|Weekly SEO news: 6 November 2012|
| Welcome to the
latest issue of the Search Engine Facts newsletter.
Google's new disavow links tool is seen as the cure for all SEO problems by many webmasters. Should you use this tool? Are there any risks and does it make sense to invest your time in Google's disavow tool? Could this be a trick of Google?
In the news: Matt Cutts talks about subdomains and
subdirectories, the latest paid search marketing statistics, Bing
introduces a quality score impact tool, and more.
Table of contents:
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| 1. Is Google's disavow links tool just a
trick? Be careful.
disavow links tool is seen as the cure for all SEO problems by many
webmasters. Should you use this tool? Are there any risks and does it
make sense to invest your time in Google's disavow tool? Could this be
a trick of Google?
What is Google's disavow tool?
Google's recent algorithm updates penalized links that had too many automatically created low quality backlinks. Websites that used bulk-submitters that created forum profile backlinks, blog comment links, etc. saw a dramatic drop in their rankings.
The problem is that all websites sooner or later get backlinks from dubious websites (content scrapers, etc.). Some webmasters also panicked that their competitors could harm their website by creating low quality backlinks to their site.
Google's disavow links tool enables you to tell Google that some links to your website should not count.
Should you use Google's tool?
Google recommends that you should only use this tool if you know what you're doing: "We don’t recommend using this tool unless you are sure that you need to disavow some links to your site and you know exactly what you’re doing."
According to Google, the disavow tool is only a suggestion to Google and it does not mean that the links will be ignored. Google also says that it will take several weeks until they process your request. Basically, Google says that they will continue to judge the links as they seem fit.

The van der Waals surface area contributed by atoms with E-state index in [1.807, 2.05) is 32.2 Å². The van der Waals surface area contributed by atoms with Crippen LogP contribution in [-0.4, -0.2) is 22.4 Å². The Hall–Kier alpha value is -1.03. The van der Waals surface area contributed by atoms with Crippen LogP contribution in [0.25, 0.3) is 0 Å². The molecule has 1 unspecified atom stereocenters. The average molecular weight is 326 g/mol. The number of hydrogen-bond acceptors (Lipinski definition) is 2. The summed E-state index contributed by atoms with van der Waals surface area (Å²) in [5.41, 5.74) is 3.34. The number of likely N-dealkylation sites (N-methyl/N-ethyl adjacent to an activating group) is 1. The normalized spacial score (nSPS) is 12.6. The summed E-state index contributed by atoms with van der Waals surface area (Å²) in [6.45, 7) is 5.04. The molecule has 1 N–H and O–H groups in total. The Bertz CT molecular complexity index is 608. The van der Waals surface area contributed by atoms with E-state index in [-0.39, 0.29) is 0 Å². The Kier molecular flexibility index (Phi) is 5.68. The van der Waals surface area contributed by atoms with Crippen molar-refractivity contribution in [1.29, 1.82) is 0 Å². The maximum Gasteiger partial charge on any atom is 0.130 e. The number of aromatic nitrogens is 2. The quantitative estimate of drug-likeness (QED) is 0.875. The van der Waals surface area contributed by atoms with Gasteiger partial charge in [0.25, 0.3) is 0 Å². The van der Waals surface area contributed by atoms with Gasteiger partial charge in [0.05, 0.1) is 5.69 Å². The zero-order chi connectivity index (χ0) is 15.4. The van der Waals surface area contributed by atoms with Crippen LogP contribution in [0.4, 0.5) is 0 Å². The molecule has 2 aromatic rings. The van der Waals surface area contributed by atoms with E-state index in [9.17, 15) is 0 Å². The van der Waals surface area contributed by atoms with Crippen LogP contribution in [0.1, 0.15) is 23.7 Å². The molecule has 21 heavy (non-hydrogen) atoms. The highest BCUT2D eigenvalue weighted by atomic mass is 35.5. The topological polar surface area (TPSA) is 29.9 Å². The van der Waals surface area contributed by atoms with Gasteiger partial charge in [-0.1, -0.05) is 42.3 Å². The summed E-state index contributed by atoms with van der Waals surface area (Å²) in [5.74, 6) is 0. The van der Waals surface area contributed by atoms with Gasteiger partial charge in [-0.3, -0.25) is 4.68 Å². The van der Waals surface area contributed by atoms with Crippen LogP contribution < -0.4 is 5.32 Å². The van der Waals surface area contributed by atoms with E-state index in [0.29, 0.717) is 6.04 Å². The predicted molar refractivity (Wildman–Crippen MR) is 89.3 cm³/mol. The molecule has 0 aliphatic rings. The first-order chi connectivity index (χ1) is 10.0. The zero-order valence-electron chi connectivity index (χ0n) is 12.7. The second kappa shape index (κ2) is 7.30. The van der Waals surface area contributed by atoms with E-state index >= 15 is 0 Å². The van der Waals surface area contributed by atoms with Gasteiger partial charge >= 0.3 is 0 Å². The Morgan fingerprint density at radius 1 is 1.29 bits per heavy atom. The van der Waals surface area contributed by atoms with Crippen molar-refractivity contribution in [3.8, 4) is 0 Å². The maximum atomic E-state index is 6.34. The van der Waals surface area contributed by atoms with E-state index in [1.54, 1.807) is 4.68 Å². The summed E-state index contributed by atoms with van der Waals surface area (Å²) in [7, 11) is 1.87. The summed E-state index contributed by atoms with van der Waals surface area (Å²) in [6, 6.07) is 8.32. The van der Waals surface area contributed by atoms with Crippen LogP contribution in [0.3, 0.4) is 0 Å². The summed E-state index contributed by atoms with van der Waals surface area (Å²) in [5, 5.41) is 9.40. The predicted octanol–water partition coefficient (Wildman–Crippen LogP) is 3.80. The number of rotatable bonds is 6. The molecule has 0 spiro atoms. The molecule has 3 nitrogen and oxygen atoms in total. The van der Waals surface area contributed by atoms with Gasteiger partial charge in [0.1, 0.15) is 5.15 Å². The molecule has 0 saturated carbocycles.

Could this be a trick?
Instead of penalizing websites with low quality backlinks, Google could simply ignore these links. Is it possible that the websites that were penalized simply didn't have enough good backlinks? It might be that the rankings just dropped because the low quality links do not count anymore.
If you use Google's disavow links tool, you show Google several things:
There are better ways to invest your time
Ask yourself if it is really necessary to remove a link to your site. You might end up removing links that are helping your site.
The time that you invest in removing alleged bad backlinks is better invested in building new high quality backlinks. You can also use that time to improve the content of your website.
Show Google that your website is good. That's better than trying to show them that your website is not bad.
Spamming is not the same as search engine optimization
Google's recent updates mainly targeted people who thought that search engine optimization was the same as spamming. Search engine optimization is not about tricking search engines.
It is about optimzing your web pages so that searchers, search engines and businesses get the best possible results. Good search engine optimization leads to a win-win-win situation.
If you didn't spam Google in the past, there's no need to use Google's disavow links tool, even if some backlinks to your site seem to have a low quality. Better focus on things that you can influence.
Use IBP to get high quality backlinks and optimize the content of your web pages so that your website gets the best possible rankings on Google and other search engines.
|2. Search engine news and articles of the week|
"Google remains the dominant search engine; however, Yahoo!-Bing outperforms Google QoQ in traffic growth – evidence of growing competition in the search engine marketplace. Yahoo!-Bing’s click traffic increased by 9.6 percent in Q3 2012, while Google’s click traffic only increased by 0.7 percent. [...]
"Google rose by technological innovation and business acumen; in the United States, it has 67 percent of the search market and collects 75 percent of search ad dollars. Being big is no crime, but if a powerful company uses market muscle to stifle competition, that is an antitrust violation. [...]
"Most reports cited an increase in search spend anywhere from 13% to 29% year over year, partially driven by an overall increase in click volume. Kenshoo noted that click-through rates on the Yahoo! Bing Network were 29% higher than Google.
"'What do I get out of improving my Quality Score?' is a common question among advertisers; soon Bing Ads will answer this question via a new feature named Quality Impact.
Search engine newslets
|3. Recommended resources|
|4. Previous articles|